Trump's 'Remain in Mexico' policy forcing asylum seekers to await their court dates outside the US was blocked in Arizona and California by a federal appeals court.
In the latest twist on a key Trump administration immigration policy, a federal appeals court said it will prevent the government from making asylum-seekers wait in Mexico for U.S. court hearings starting next week unless the Supreme Court steps in sooner.
The 9th U.S. Circuit Court of Appeals in San Francisco said Wednesday that it would only block the "Remain in Mexico" policy in Arizona and California, the two border states under its authority.
Donald Trump's administration says it is asking the U.S. Supreme Court to intervene and had asked that the policy remain in effect until next week to give the high court time to decide. The Supreme Court has consistently ruled in the administration's favor on questions of immigration and border enforcement.
The latest turn in the case comes after the 9th Circuit halted the policy along the entire southern border on Friday but suspended its own order later that day after the government warned of dire consequences. "Remain in Mexico" is a crucial part of the Trump administration's response to large numbers of asylum-seekers appearing at the border.
On Wednesday, the court ruled that the policy will no longer be in effect on Mexico's border with California and Arizona starting March 12 unless the Supreme Court wades in sooner. It declined to extend its order to federal courts in the two other southern border states — New Mexico and Texas.
Judges William Fletcher and Richard Paez, both appointed by President Bill Clinton, said they acknowledged that nationwide orders applied to places outside a court's jurisdiction are "a matter of intense and active controversy."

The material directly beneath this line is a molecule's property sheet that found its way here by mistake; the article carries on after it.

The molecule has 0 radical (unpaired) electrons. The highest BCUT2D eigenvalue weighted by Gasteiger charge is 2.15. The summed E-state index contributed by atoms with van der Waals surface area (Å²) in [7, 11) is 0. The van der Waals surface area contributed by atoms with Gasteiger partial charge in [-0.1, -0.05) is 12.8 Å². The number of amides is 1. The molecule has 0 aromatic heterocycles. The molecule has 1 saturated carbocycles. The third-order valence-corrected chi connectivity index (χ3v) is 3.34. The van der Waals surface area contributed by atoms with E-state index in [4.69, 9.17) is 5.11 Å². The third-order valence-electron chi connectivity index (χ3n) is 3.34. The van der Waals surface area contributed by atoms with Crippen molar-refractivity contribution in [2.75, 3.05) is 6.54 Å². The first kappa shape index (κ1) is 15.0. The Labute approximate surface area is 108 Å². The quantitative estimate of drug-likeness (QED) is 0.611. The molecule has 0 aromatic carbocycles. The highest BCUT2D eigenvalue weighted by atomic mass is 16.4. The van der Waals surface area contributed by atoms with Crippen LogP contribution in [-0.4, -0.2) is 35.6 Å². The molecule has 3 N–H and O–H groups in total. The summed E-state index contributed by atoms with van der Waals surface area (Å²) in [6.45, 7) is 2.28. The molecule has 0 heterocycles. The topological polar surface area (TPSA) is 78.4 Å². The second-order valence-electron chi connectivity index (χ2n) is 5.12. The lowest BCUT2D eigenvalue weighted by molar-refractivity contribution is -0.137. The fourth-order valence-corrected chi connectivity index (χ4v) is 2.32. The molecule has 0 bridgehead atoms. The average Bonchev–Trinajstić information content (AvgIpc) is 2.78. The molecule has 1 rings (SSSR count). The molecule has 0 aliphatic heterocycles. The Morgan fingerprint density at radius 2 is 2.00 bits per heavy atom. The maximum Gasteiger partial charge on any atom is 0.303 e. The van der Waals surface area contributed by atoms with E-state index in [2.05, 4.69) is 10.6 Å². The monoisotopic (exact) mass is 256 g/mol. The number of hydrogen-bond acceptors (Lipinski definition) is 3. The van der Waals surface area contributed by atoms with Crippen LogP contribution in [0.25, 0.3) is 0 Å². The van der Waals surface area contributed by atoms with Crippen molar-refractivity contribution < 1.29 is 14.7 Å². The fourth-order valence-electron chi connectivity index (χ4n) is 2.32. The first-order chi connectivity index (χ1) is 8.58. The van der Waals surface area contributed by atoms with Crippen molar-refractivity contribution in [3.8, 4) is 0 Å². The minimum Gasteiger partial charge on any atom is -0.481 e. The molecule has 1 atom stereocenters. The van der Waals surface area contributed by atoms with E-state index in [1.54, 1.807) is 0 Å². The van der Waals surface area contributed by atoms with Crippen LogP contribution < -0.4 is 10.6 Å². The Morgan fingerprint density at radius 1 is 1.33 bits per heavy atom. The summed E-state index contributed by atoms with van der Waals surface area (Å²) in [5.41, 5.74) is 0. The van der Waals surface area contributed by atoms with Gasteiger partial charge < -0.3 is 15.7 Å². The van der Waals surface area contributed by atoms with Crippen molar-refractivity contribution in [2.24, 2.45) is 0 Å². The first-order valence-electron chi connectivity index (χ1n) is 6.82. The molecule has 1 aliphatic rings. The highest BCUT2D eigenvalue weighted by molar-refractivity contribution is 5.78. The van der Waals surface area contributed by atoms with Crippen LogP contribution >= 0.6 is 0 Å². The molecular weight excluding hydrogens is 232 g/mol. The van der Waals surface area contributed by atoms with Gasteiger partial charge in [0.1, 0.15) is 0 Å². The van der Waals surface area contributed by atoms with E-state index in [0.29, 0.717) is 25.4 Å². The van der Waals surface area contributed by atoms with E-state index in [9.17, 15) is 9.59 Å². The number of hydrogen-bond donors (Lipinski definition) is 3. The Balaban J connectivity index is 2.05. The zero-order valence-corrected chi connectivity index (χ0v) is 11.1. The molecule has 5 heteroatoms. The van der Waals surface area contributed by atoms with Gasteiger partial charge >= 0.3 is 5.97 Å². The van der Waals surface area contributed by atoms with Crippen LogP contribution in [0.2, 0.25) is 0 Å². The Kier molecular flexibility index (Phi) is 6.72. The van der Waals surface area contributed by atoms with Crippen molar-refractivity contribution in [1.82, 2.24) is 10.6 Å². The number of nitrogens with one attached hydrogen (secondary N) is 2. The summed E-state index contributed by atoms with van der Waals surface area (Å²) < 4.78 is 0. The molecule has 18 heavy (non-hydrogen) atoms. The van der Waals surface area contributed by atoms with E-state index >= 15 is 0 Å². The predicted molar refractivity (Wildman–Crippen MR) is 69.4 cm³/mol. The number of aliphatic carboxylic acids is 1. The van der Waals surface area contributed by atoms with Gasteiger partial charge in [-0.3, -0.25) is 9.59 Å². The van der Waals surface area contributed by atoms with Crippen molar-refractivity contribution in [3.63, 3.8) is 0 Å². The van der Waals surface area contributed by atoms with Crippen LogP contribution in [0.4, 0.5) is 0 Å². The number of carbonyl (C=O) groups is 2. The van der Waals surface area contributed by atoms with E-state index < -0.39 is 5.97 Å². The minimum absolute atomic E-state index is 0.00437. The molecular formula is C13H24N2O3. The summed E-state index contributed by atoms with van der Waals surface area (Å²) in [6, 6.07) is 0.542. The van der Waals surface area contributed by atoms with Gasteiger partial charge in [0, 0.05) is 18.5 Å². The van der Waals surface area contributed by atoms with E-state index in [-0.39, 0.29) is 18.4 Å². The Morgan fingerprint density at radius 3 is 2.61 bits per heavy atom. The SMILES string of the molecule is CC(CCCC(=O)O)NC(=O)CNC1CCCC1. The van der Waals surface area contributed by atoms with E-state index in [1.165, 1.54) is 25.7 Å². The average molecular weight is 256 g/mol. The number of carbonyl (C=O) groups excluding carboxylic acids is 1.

They reaffirmed their view that the policy, known officially as "Migrant Protection Protocols," is illegal under U.S. law to prevent sending people to countries where their lives or freedom would be threatened because of their race, religion, nationality, political beliefs, or membership in a particular social group.
There is no question about "the extreme danger to asylum seekers who are returned to Mexico," they wrote.
Judge Ferdinand Fernandez, an appointee of President George H.W. Bush, disagreed with blocking the policy at all.
Judy Rabinovitz, an attorney for the American Civil Liberties Union, which sued to end the policy, emphasized the majority's opinion that it's illegal.
"If the administration had any respect for the law or any sense of decency, it would end this program immediately," she said. "We will continue working to permanently end this illegal and inhumane policy."
The Justice Department declined to comment. In a court filing Tuesday, it warned of "massive disruption to the government’s immigration operations and sudden confusion for thousands of migrants about their ability to enter the United States."
About 60,000 asylum-seekers have been returned to Mexico to wait for their cases to wind through clogged U.S. immigration courts since the policy was introduced in January 2019 in San Diego and later expanded across the border.
Human Rights First, an advocacy group that opposes the policy, said it found more than 1,000 public reports of kidnappings, torture, rape, and assaults of asylum-seekers returned to Mexico.